Bipartisan Group Of Senators Urge Action On Patent Reform

A bipartisan group of 25 Senators Wednesday sent a letter to Senate Majority Leader Harry Reid (D-Nev.) urging him to schedule a vote on the bipartisan Patent Reform Act. The legislation will make the first reforms to the nation’s patent laws in more than 55 years, and will update the patent system to improve patent quality and increase certainty among parties in litigation.

President Obama Signs Bill to Provide USPTO Authority to Spend an Additional $129 Million of FY 2010 Fee Collections

On Tuesday, August 10, President Barack Obama signed into law P.L. 111-224 that gives the United States Patent and Trademark Office (USPTO) the authority to spend an additional $129 million of the fees the agency will collect in Fiscal Year (FY) 2010. Due to an improving economy and increased patent examination productivity, the agency projects it will collect nearly $200 million more than its FY 2010 appropriation of $1.887 billion.

Better Late Than Never: Major Media Tunes Into Patent Crisis

Straight from the “it’s about time” department comes breaking word that the so-called popular press are finally identifying the most under reported news story of this recession. The United States Patent and Trademark Office of foundering and it needs more money in order to do its job. Despite their lip service to innovation and job creation, politicians seem to year after year leave the Patent Office under funded and incapable of satisfying its purpose. But thankfully CBS did a 2 minute and 36 second segment on the crisis this past weekend!

Chief Judge Michel to Congress: Invest $1 Billion to Revive PTO

In this third installment things get interesting, perhaps even a bit explosive. The former Chief of the Federal Circuit pulls no punches and talks openly and honestly about Congress, laying the blame for the decline of the Patent Office squarely on the feet of Congress who has since 1992 siphoned off at least $750 million thanks to fee diversion. This has left the Patent Office short on resources to do what needs to be done. The Judge also makes the case for regional Patent Offices and getting involved in the patent reform debate so that a handful of companies can’t dominate the discussions to their sole benefit. He talks about perhaps setting up a think tank to promote a pro-patent and innovation agenda, and how it is a “travesty” that patent rights cannot be enforced in a relevant time frame through litigation because of backlogs in the federal court system. I think it is fair to say that Congress was in the cross-hairs during this segment of our interview and some of what Chief Judge Michel tells me was surprisingly forceful, direct and extremely critical. Having said that, I think practically everyone in the industry will agree with him. I know I sure do!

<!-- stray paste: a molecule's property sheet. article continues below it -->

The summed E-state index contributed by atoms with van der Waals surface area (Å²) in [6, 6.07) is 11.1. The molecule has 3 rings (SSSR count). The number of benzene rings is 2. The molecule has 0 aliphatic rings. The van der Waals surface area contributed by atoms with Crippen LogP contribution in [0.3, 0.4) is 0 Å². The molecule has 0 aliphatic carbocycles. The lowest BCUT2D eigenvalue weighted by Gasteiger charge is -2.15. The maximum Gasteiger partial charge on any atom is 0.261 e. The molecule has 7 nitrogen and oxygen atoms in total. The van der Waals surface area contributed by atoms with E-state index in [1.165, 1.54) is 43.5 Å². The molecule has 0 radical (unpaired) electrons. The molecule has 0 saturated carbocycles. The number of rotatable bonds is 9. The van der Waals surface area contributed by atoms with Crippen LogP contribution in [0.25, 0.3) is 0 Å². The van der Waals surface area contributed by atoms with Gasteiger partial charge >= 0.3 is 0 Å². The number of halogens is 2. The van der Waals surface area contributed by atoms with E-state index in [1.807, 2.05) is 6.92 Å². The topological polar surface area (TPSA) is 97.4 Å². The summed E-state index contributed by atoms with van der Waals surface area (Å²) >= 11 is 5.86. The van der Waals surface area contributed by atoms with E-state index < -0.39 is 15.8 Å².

Renewed Congressional Interest for Funding the Patent Office

Truth be told, it would be enough for Congress to just (1) stop siphoning off money from the USPTO through fee diversion; (2) grant the USPTO fee setting authority; and (3) stand out of the way. So my message to Congress would be this: put the pocketbook down, slowly step back and raise your hands over your head so we can see them!

Job Creation 101: Unleash the Patent Office to Create Jobs

If we can spend trillions in a failed effort couldn’t we spend a billion or two in an effort that is virtually guaranteed to succeed? I say for every $1 trillion wasted we should spend at least $1 billion on things that will work. By my estimates that means $4 billion more for the Patent Office. Not being a greedy guy I am happy to take that in four equal installments of $1 billion over a 4 year period. For those who are math adverse, that would mean the USPTO budget for FY 2011, 2012, 2013 and 2014 would be whatever they collect plus $1 billion, which for FY 2011 would likely be in the neighborhood of about $3.2 billion.

Kappos Takes Heat at House Hearing, Patent Reform Dead?

On Wednesday, May 5, 2010, David Kappos testified in front of the United States House of Representatives Committee on the Judiciary. See Hearing Page and Kappos Prepared Remarks. Many issues were covered during the hearing, but there were a couple matters that jump out as quite important. Most significantly, it seems that once again the Senate patent reform bill may be running into some difficulty in the House of Representatives. Some in the House of Representatives seem interested in slowing down regarding the substantive changes embodied in the Senate bill, but seem willing to consider legislation less grandiose and focused solely on giving the Patent Office fee setting authority and perhaps the ability to retain its fees. This, however, lead to a heated exchange that has been misreported in some outlets, so lets set the record straight.

Leahy Procedural Move Makes Patent Reform Passage Near

Senate Judiciary Committee Chairman Patrick Leahy (D-VT) recently came to agreement with Committee Ranking Republican Jeff Sessions (R-AL) on changes to the Patent Reform Act of 2009 (S. 515), winning Senator Sessions’ support for passage and making it extremely likely that patent reform will happen this year, and likely very soon. An individual involved in the ongoing patent reform debate…